Sensitivity, publishing house-style

Maybe I've mentioned this before, but I really appreciate the method that Japanese publishers use to festoon their books with promotional hype. They don't print it on the cover: they put it on the obi (or, more formally, obigami (帯紙), "sash paper"), which you can then remove as soon as you get home (and use as a bookmark). This means that cover designers can work in peace without having to sandwich in "Winner of the Bunglefloot Flap award" or "'Magnificent!' -- Similar Author, Similar Book" or, worst of all, those goddamned embossed gold medallion things.

It also means that publishers have the ability to launch a new promotion or promotional phase every so often, simply by slapping a sub-branded obi ("Summer Reading 2005!") on a bunch of already-existing titles, and persuading bookstores to make a visually arresting display out of it. Sometimes, though, the books they choose don't really go with the promotional branding:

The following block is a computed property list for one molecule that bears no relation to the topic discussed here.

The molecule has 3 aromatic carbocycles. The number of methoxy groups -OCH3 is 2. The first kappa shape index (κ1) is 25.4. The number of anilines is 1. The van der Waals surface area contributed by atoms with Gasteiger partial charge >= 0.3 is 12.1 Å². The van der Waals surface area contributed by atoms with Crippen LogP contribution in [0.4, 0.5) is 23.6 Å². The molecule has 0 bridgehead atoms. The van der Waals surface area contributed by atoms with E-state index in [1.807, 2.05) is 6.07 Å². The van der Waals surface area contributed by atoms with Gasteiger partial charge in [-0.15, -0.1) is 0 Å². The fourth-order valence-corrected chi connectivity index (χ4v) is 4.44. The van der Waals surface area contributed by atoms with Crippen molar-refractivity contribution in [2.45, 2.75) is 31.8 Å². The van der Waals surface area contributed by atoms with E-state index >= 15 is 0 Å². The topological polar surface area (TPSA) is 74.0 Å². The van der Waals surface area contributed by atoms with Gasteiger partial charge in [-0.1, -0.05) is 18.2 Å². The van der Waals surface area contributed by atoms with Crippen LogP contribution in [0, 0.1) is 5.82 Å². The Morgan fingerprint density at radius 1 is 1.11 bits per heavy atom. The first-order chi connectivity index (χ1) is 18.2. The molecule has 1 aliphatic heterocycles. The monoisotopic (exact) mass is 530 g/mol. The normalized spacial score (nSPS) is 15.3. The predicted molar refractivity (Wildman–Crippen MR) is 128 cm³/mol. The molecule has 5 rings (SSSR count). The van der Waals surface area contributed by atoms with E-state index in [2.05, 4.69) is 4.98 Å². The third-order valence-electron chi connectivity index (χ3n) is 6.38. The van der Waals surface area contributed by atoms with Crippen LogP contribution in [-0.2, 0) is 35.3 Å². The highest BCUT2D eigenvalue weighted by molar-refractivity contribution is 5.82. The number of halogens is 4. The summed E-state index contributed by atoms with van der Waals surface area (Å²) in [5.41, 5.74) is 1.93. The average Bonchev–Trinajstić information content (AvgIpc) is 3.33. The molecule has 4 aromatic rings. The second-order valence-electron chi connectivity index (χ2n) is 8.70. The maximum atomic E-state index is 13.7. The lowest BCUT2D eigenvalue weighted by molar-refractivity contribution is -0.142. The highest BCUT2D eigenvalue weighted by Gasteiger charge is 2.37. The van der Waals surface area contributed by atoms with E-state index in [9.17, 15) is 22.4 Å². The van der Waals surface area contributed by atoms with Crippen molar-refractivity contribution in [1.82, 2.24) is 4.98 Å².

"Hey! I'm a goofy guy having summer fun, reading underwater! ... about, uh, self-mutilation among young girls. Yeah... non-fiction. So, anyone wanna play frisbee?"

Popularity factor: 1



I do like the method though. Promos in North America tend to be printed right in the books, tucked in the leftover pages at the back of the book, but it always ends up dated.

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